I also love watching people’s carts at the grocery store. Maybe when I “retire” (hah!) I’ll just work at a grocery store as a checker. I love noting what people are getting and trying to make up a story about who they are and what they are doing. The Lean Cuisine and diet soda ladies always crack me up – they never look very happy either 🙂
Alyss’s last blog post..You can please some of the people all of the time…
“Well-intended” bad eating is a great way to put it- a very articulate post! It irks me that there is so much bad information and aggressive marketing out there, and people who are trying to make good choices fall prey. Ultimately I’ve realized that whole foods are the way to go- no labels and contradicting claims to sort through!
This is a great post! I’d like to read that book.
.-= Mel @ She Runs Brooklyn´s last blog ..I Eat the Same Thing Everyday =-.
I found this after searching “Food isn’t healthy anymore.” I read all these articles about how peanut butter is bad, eggs are bad, bread is bad, etc., etc., etc., and it’s like…are we just supposed to STOP eating!? I’m so sick of the crap that’s put into virtually everything in the stores now. I feel like it’s impossible to truly eat healthy. I mean, even produce is coated in crap. I’m not rich, so I cannot afford organic for a lot of items. I thought if you wanted to make sure you filled the gaps of nutrition, you down a multivitamin. I don’t know when everything became fortified with the latest fad. I don’t understand this obsession with immortality. I mean, we’re GOING to die. That’s a fact so why the panic over food? I don’t want Omega 3 in my bread. I don’t want poison in my meat. I feel like America is trapped and, to be perfectly honest, I feel it’s done that way on purpose to keep drug companies in business. I try to eat the best I can in the environment I’m in but it’s just so sad. I agree with your post and am happy I found it. Thank you. I’m glad I’m not the only one who sees this.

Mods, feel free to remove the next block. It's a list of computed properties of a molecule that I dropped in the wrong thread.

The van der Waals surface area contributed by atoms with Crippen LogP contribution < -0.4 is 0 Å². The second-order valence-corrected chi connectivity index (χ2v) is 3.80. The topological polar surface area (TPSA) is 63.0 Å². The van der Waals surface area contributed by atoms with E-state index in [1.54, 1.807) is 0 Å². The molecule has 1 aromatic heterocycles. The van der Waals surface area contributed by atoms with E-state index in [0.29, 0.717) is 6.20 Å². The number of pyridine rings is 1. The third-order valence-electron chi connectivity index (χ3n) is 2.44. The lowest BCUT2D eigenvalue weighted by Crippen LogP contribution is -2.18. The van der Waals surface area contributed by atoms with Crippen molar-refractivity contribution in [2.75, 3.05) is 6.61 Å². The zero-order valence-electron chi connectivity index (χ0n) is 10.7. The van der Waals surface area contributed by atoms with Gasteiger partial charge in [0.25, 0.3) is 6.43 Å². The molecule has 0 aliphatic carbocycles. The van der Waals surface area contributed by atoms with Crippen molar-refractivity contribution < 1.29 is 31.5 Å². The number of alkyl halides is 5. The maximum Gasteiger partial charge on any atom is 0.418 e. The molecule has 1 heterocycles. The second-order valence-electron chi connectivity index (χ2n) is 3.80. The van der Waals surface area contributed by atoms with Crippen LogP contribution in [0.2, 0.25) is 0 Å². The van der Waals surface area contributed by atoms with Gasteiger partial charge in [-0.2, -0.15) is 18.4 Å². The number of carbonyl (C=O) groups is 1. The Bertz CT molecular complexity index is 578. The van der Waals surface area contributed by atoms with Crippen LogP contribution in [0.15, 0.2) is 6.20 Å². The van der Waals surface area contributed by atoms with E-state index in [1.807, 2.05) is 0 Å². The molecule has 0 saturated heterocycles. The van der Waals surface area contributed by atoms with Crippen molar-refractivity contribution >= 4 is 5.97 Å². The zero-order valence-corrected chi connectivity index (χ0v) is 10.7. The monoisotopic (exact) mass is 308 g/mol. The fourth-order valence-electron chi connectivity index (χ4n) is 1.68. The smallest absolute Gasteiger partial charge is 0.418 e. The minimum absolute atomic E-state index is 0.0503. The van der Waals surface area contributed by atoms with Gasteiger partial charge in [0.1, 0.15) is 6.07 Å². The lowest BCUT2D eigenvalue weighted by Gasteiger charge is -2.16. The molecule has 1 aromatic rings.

It’s funny, reading this post made me realize my previous ways. I used to think I ate really healthy by consuming Subway sandwiches and chips for several meals a week (sometimes twice a day). I would usually opt for the “hearty italian bread” which is just plain ole white bread. Often it would lead me to still be hungry, which would make me think that eating “healthy” does not fill me up.